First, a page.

It’s 9:18 PM on Wednesday, November 1, 2017. Chet Baker is playing in the background. I’m sitting at the computer by candlelight. I am trying to meet my self-imposed challenge—to write.

This past weekend, I decided (again) to try to better myself and take charge of certain areas of my life (again). Writing for at least 20 minutes every day is one of those challenges.

But I don’t know where to start. I look at my works in progress, and I’m not sure which one I should focus on. So, I start yet another piece. This one.

I guess the point is to write. Whatever I write.

You may be thinking that someone who claims to be a writer shouldn’t have to challenge themselves to write. Well, I do.

I work with words all day. Even more so lately. I write. I edit. I translate. I review.

Although I’m allowed certain creativity at work, it’s government work. They are not MY words. They are the government’s words. They are not MY thoughts. They are the government’s thoughts. I just have to convey them as well as I can. And, most importantly, I have deadlines.

This, my creative work, is all me. I answer only to myself. If I don’t impose my own challenges and deadlines, there is minimal to no creation. Hence, the self-imposed writing challenge.

How do I keep myself accountable? I just track it. I’m one of those people who’s gotten into that whole bullet-journal thing. I’m not even consistent with that. However, unlike anything else I’ve ever tried before, this works for me (when I use it). And I keep going back to the same one I started in February 2017. The flexibility and “easy-goingness” of this type of journaling makes me feel alright about going back to my half-filled notebook.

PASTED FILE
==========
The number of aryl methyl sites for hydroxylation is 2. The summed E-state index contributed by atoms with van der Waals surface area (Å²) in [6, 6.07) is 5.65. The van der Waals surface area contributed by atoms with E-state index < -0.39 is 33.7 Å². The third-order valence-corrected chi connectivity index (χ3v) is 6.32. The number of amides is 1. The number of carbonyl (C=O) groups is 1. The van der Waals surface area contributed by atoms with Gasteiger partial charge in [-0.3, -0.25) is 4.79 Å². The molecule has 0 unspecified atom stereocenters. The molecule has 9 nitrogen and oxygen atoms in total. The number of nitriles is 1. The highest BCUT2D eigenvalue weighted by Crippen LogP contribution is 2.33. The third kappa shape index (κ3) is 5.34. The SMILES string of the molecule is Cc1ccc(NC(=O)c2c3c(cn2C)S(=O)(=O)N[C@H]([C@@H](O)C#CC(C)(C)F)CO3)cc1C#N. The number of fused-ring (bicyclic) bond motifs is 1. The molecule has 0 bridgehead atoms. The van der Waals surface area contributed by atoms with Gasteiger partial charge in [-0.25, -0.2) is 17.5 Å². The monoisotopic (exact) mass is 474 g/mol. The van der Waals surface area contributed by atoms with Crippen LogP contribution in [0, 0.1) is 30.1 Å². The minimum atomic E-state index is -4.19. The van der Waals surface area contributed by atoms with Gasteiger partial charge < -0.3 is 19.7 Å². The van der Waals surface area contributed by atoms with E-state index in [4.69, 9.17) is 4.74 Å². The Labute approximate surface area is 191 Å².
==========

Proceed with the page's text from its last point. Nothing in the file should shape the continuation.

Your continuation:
I’ve been known to abandon a perfectly fine notebook because I had used up 10 or so pages, but didn’t like the direction I was going in. However, with a bullet journal, I feel free to be as disjointed as I want. I know, there was nothing stopping me from taking this type of approach before with previous notebooks except my own mindset.

Anyway, my raspberry-coloured bullet journal is where I track my writing challenge, along with my other challenges.

My hope is to discipline myself enough where creative writing just becomes as much of a normal routine as brushing my teeth. Or even more primitive than that, as normal and necessary as relieving myself. Ewww! Sorry about that. But you get what I mean.

As I sit here writing, I notice that I’ve met and even surpassed my self-imposed 20-minute writing challenge and I wonder why this hasn’t already become a normal routine. Even though this piece is somewhat disjointed (and I won’t even edit it anymore than I’m doing as I write it), writing is such a luxurious pleasure!

I don’t know if luxurious pleasure is quite the right way to describe it, but it’s all I can think of right now.

Ah! If I keep at it, I’m sure (I hope) I’ll improve my writing style and become better at expressing my thoughts. But for tonight, this rough, unpolished piece is what I’m posting for anyone to read.

Hopefully, despite this piece, you’ll stick around to see how my writing challenge helps me improve my prose.